Unlikely the previous ultra-colorful iPhone - the plastic-bodied iPhone 5C - the iPhone XR has a metal frame and glass rear. We've found over time that small damage to the metal frame (little drops here and there) will chip away at the colored paint, revealing a silver underbelly, which can make the handset look a little messy.
It's certainly not a bad idea to consider an iPhone XR case to keep the handset fresh, and increase the grip as the premium design doesn't offer up much resistance in the hand.
iPhone XR: screen
- 6.1-inch Liquid Retina LCD display
- 326 pixels per inch
If you're new to the all-screen design, let's get something out of the way right now: yes, the iPhone XR has a notch at the top. It encroaches into the screen, and it's no coincidence that Apple chose the 'planet' motif to advertise these phones, the black backdrop of which conveniently hides the slice taken out the top of the screen.
You will get used to this after a short while – it’s generally not that bad watching films generally, but it can chop out key information on some movies. However, the notch contains the important elements of the Face ID camera, the front-facing snapper for selfies, and all the other sensors in there which help your phone to work its magic.
The overall screen quality, as ever with an iPhone, is excellent, and the new 6.1-inch Liquid Retina LCD technology does a good job of delivering sharp lines and punchy colors.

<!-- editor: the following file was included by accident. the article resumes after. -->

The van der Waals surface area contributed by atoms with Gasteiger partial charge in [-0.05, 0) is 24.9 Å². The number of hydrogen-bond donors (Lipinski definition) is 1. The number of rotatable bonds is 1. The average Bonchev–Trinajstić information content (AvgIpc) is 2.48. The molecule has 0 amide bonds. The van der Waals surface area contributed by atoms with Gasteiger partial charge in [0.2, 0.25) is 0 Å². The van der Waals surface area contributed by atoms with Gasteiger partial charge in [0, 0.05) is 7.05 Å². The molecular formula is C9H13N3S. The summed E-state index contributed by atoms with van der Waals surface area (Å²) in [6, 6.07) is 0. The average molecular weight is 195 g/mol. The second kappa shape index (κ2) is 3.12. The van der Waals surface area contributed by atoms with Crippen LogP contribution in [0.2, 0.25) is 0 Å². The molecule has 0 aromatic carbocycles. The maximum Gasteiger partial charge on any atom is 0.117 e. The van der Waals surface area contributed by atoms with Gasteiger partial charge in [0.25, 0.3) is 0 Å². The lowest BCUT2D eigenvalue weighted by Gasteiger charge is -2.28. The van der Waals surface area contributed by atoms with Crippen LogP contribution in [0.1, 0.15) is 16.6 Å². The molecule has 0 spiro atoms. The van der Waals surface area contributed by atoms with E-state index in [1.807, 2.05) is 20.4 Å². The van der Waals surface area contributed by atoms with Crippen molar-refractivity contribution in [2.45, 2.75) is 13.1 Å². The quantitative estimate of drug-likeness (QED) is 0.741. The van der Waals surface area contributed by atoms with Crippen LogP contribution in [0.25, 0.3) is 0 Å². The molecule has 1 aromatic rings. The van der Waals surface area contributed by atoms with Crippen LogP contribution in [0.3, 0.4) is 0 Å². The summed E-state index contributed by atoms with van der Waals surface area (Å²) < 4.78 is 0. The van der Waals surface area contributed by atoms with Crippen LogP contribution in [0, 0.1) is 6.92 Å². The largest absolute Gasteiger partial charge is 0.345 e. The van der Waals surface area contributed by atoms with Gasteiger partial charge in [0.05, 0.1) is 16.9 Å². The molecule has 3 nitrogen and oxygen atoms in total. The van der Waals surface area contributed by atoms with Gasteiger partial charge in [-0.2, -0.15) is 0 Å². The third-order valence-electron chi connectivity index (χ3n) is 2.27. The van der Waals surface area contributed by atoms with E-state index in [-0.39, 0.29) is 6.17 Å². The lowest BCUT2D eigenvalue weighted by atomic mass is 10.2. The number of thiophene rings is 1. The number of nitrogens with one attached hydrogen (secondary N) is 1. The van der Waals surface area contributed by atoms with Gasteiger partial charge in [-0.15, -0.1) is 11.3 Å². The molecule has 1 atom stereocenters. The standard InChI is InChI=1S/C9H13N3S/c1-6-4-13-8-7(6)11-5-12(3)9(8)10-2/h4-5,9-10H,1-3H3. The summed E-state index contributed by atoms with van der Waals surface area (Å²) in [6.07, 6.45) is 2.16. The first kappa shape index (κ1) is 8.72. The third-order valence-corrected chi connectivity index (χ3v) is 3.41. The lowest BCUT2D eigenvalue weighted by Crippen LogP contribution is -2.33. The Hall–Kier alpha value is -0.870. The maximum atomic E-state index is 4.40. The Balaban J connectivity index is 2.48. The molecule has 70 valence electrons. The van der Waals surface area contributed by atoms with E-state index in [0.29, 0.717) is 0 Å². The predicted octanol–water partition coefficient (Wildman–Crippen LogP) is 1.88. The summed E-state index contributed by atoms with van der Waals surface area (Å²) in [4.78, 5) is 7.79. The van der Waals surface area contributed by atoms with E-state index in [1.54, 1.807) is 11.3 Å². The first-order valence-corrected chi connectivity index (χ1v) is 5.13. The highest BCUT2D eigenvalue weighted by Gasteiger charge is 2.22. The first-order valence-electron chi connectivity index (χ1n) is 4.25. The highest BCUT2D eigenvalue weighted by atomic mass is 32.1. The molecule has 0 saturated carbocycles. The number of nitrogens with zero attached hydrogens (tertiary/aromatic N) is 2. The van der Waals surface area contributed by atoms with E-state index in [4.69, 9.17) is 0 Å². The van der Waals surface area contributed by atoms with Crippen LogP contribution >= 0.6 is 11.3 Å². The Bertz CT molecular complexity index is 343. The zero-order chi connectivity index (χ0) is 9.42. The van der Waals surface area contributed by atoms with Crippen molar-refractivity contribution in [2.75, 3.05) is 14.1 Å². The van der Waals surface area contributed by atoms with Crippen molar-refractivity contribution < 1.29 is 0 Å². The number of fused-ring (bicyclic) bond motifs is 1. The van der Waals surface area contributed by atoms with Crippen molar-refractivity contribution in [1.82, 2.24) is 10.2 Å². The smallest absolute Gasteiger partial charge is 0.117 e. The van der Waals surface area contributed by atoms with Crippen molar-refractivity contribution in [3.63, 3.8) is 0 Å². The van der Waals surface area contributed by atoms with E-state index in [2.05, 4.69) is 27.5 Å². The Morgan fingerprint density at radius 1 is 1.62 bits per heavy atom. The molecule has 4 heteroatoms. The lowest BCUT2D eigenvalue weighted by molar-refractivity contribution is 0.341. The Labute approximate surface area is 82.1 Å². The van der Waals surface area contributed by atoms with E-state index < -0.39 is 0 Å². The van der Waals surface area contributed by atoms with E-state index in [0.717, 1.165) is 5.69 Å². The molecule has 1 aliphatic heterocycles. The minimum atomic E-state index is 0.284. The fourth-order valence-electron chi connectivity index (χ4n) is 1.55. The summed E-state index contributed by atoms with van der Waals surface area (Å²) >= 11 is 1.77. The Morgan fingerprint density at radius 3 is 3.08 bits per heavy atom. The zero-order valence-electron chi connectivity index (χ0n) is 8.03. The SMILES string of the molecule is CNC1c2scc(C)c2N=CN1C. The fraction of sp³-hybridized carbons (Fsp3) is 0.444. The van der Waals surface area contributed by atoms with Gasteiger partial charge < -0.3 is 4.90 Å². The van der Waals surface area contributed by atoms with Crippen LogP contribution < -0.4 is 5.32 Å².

However, compared to the iPhone XS, it's not quite as good quality – the poorer black reproduction is an obvious difference thanks to using an LCD screen, and the sharpness isn't there either.
We also noted that some apps look a little low-res – the text in WhatsApp, for instance, doesn’t seem as sharp and that's because, well, the screen isn't as sharp.
Apple took great pains to tell us that the Liquid Retina display is one of the most advanced on the market, having been custom made for the brand to allow for the fully-rounded edges of the display that are uniform top and bottom of the phone.
That's fine, but you're not getting as many pixels packed in there, with a density of 326 pixels per inch compared to the 458 of the iPhone XS pair.
What's slightly annoying about the way Apple is presenting the iPhone XR is that there's this idea that the screen is 'edge-to-edge'. It's really not, thanks to that chunky old bezel around the sides of the phone, which really diminishes the feeling of quality when this handset is placed next to the iPhone XS.
Had Apple described the handset as 'all-screen' or just 'button-less' it would paint a fairer picture – there's just too much space taken up around the sides to call this truly edge-to-edge, especially when you see some of the handsets from the likes of Xiaomi or Oppo in China that really push things to the limit.
The iPhone XR’s screen also doesn't support HDR, which may not matter to most, but you won't get the same crisp and bright images when watching movies on the go. It can support the HDR style, so things don't look too bad, but it's not quite got the peak performance.
You won't notice this in isolation, as the test footage we watched still seemed clear enough to the eye, but it’s something else you’ll notice if look at this phone side by side with the XS – and it's another area where you're sacrificing to pay a little less.